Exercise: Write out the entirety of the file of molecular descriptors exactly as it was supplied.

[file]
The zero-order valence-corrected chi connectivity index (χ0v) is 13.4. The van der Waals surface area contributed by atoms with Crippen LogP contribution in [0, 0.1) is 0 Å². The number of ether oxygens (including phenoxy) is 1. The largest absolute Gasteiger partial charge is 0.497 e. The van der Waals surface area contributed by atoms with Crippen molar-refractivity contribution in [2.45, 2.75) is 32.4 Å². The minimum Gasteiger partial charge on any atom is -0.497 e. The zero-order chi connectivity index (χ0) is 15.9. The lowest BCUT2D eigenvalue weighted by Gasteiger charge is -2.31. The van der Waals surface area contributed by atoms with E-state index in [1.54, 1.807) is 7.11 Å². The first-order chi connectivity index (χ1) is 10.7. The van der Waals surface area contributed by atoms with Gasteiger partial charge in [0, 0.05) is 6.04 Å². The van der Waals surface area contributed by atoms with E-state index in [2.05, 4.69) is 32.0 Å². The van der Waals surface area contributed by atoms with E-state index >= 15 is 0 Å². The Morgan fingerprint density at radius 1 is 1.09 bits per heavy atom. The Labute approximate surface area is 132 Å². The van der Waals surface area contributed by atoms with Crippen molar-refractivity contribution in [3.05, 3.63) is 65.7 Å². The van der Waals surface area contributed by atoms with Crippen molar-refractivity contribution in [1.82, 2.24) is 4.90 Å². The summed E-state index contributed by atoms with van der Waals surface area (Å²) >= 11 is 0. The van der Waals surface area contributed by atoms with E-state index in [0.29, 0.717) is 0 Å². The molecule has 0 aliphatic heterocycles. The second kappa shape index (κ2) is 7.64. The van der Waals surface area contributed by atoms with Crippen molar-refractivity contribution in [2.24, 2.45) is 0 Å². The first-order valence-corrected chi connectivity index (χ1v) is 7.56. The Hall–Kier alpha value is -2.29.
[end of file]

The zero-order valence-corrected chi connectivity index (χ0v) is 13.4. The van der Waals surface area contributed by atoms with Crippen LogP contribution in [0, 0.1) is 0 Å². The number of ether oxygens (including phenoxy) is 1. The largest absolute Gasteiger partial charge is 0.497 e. The van der Waals surface area contributed by atoms with Crippen molar-refractivity contribution in [2.45, 2.75) is 32.4 Å². The minimum Gasteiger partial charge on any atom is -0.497 e. The zero-order chi connectivity index (χ0) is 15.9. The lowest BCUT2D eigenvalue weighted by Gasteiger charge is -2.31. The van der Waals surface area contributed by atoms with E-state index in [1.54, 1.807) is 7.11 Å². The first-order chi connectivity index (χ1) is 10.7. The van der Waals surface area contributed by atoms with Gasteiger partial charge in [0, 0.05) is 6.04 Å². The van der Waals surface area contributed by atoms with E-state index in [2.05, 4.69) is 32.0 Å². The van der Waals surface area contributed by atoms with E-state index >= 15 is 0 Å². The Morgan fingerprint density at radius 1 is 1.09 bits per heavy atom. The Labute approximate surface area is 132 Å². The van der Waals surface area contributed by atoms with Crippen molar-refractivity contribution in [3.05, 3.63) is 65.7 Å². The van der Waals surface area contributed by atoms with Crippen molar-refractivity contribution in [1.82, 2.24) is 4.90 Å². The summed E-state index contributed by atoms with van der Waals surface area (Å²) >= 11 is 0. The van der Waals surface area contributed by atoms with E-state index in [0.29, 0.717) is 0 Å². The molecule has 0 aliphatic heterocycles. The second kappa shape index (κ2) is 7.64. The van der Waals surface area contributed by atoms with Crippen molar-refractivity contribution in [2.24, 2.45) is 0 Å². The first-order valence-corrected chi connectivity index (χ1v) is 7.56. The Hall–Kier alpha value is -2.29.